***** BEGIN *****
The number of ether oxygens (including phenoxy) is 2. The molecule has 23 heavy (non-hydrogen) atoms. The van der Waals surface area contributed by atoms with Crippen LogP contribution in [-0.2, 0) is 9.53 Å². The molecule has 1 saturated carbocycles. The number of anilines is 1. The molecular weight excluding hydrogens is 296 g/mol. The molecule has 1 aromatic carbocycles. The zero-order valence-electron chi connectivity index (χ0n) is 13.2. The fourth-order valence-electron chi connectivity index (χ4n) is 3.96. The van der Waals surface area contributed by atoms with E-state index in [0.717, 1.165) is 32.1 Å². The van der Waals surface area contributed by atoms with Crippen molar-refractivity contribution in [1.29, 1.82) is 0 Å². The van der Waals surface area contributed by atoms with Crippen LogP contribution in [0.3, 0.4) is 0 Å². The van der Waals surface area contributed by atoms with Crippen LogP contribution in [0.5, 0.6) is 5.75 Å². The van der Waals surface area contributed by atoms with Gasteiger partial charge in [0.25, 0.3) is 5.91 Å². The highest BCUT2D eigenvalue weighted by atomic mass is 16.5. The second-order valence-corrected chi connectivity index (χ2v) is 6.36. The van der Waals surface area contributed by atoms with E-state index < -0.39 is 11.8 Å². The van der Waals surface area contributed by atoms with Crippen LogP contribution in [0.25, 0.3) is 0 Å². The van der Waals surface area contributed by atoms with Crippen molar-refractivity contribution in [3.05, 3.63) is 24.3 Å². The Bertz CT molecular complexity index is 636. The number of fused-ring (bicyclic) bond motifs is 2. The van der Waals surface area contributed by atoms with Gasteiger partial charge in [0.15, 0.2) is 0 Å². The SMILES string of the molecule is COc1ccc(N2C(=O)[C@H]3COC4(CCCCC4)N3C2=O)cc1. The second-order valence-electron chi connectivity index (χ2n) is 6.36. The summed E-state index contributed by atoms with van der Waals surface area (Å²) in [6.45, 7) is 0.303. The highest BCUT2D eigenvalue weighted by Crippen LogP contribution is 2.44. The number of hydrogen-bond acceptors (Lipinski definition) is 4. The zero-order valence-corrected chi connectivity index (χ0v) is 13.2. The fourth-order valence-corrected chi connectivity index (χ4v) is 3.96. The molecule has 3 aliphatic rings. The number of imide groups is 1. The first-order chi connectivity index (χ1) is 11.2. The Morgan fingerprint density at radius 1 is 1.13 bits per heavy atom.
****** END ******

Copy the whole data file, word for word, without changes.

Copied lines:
The number of ether oxygens (including phenoxy) is 2. The molecule has 23 heavy (non-hydrogen) atoms. The van der Waals surface area contributed by atoms with Crippen LogP contribution in [-0.2, 0) is 9.53 Å². The molecule has 1 saturated carbocycles. The number of anilines is 1. The molecular weight excluding hydrogens is 296 g/mol. The molecule has 1 aromatic carbocycles. The zero-order valence-electron chi connectivity index (χ0n) is 13.2. The fourth-order valence-electron chi connectivity index (χ4n) is 3.96. The van der Waals surface area contributed by atoms with E-state index in [0.717, 1.165) is 32.1 Å². The van der Waals surface area contributed by atoms with Crippen molar-refractivity contribution in [1.29, 1.82) is 0 Å². The van der Waals surface area contributed by atoms with Crippen LogP contribution in [0.3, 0.4) is 0 Å². The van der Waals surface area contributed by atoms with Crippen LogP contribution in [0.5, 0.6) is 5.75 Å². The van der Waals surface area contributed by atoms with Gasteiger partial charge in [0.25, 0.3) is 5.91 Å². The highest BCUT2D eigenvalue weighted by atomic mass is 16.5. The second-order valence-corrected chi connectivity index (χ2v) is 6.36. The van der Waals surface area contributed by atoms with E-state index < -0.39 is 11.8 Å². The van der Waals surface area contributed by atoms with Crippen LogP contribution in [0.25, 0.3) is 0 Å². The van der Waals surface area contributed by atoms with Crippen molar-refractivity contribution in [3.05, 3.63) is 24.3 Å². The Bertz CT molecular complexity index is 636. The number of fused-ring (bicyclic) bond motifs is 2. The van der Waals surface area contributed by atoms with Gasteiger partial charge in [0.15, 0.2) is 0 Å². The SMILES string of the molecule is COc1ccc(N2C(=O)[C@H]3COC4(CCCCC4)N3C2=O)cc1. The second-order valence-electron chi connectivity index (χ2n) is 6.36. The summed E-state index contributed by atoms with van der Waals surface area (Å²) in [6.45, 7) is 0.303. The highest BCUT2D eigenvalue weighted by Crippen LogP contribution is 2.44. The number of hydrogen-bond acceptors (Lipinski definition) is 4. The zero-order valence-corrected chi connectivity index (χ0v) is 13.2. The fourth-order valence-corrected chi connectivity index (χ4v) is 3.96. The molecule has 3 aliphatic rings. The number of imide groups is 1. The first-order chi connectivity index (χ1) is 11.2. The Morgan fingerprint density at radius 1 is 1.13 bits per heavy atom.